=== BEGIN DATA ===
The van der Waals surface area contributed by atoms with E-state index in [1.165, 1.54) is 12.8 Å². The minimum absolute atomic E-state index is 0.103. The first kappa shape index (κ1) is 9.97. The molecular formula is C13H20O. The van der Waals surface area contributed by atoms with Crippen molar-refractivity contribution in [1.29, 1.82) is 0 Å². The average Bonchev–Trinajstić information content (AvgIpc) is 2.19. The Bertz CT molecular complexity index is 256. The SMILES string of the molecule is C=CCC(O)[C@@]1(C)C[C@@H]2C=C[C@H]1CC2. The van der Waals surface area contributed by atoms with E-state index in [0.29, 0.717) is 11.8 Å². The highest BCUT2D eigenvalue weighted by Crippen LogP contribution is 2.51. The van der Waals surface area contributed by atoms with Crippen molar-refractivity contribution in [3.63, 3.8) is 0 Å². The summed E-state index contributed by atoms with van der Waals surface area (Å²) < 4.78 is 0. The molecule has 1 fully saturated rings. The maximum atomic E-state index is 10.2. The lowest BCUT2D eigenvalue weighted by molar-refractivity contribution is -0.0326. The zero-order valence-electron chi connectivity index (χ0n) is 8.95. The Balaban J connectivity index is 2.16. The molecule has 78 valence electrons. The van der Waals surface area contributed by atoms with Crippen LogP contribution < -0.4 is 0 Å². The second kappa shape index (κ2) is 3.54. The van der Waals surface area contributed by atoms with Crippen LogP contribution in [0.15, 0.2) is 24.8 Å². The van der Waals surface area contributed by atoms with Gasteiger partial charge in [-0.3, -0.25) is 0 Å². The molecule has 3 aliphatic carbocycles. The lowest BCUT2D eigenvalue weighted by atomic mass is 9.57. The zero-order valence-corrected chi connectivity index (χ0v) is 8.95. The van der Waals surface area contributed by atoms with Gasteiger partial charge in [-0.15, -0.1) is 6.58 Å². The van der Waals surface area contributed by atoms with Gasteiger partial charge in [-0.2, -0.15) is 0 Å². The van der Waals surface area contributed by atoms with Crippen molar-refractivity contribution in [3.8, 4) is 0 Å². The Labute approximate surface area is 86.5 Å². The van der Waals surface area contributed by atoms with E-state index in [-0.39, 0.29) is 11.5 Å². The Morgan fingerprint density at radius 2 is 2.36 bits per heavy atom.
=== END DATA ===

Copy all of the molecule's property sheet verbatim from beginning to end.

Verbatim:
The van der Waals surface area contributed by atoms with E-state index in [1.165, 1.54) is 12.8 Å². The minimum absolute atomic E-state index is 0.103. The first kappa shape index (κ1) is 9.97. The molecular formula is C13H20O. The van der Waals surface area contributed by atoms with Crippen molar-refractivity contribution in [1.29, 1.82) is 0 Å². The average Bonchev–Trinajstić information content (AvgIpc) is 2.19. The Bertz CT molecular complexity index is 256. The SMILES string of the molecule is C=CCC(O)[C@@]1(C)C[C@@H]2C=C[C@H]1CC2. The van der Waals surface area contributed by atoms with E-state index in [0.29, 0.717) is 11.8 Å². The highest BCUT2D eigenvalue weighted by Crippen LogP contribution is 2.51. The van der Waals surface area contributed by atoms with Crippen molar-refractivity contribution in [3.63, 3.8) is 0 Å². The summed E-state index contributed by atoms with van der Waals surface area (Å²) < 4.78 is 0. The molecule has 1 fully saturated rings. The maximum atomic E-state index is 10.2. The lowest BCUT2D eigenvalue weighted by molar-refractivity contribution is -0.0326. The zero-order valence-electron chi connectivity index (χ0n) is 8.95. The Balaban J connectivity index is 2.16. The molecule has 78 valence electrons. The van der Waals surface area contributed by atoms with Crippen LogP contribution < -0.4 is 0 Å². The second kappa shape index (κ2) is 3.54. The van der Waals surface area contributed by atoms with Crippen LogP contribution in [0.15, 0.2) is 24.8 Å². The van der Waals surface area contributed by atoms with Gasteiger partial charge in [-0.3, -0.25) is 0 Å². The molecule has 3 aliphatic carbocycles. The lowest BCUT2D eigenvalue weighted by atomic mass is 9.57. The zero-order valence-corrected chi connectivity index (χ0v) is 8.95. The van der Waals surface area contributed by atoms with Gasteiger partial charge in [-0.15, -0.1) is 6.58 Å². The van der Waals surface area contributed by atoms with Gasteiger partial charge in [-0.2, -0.15) is 0 Å². The van der Waals surface area contributed by atoms with Crippen molar-refractivity contribution in [3.8, 4) is 0 Å². The Labute approximate surface area is 86.5 Å². The van der Waals surface area contributed by atoms with E-state index in [-0.39, 0.29) is 11.5 Å². The Morgan fingerprint density at radius 2 is 2.36 bits per heavy atom.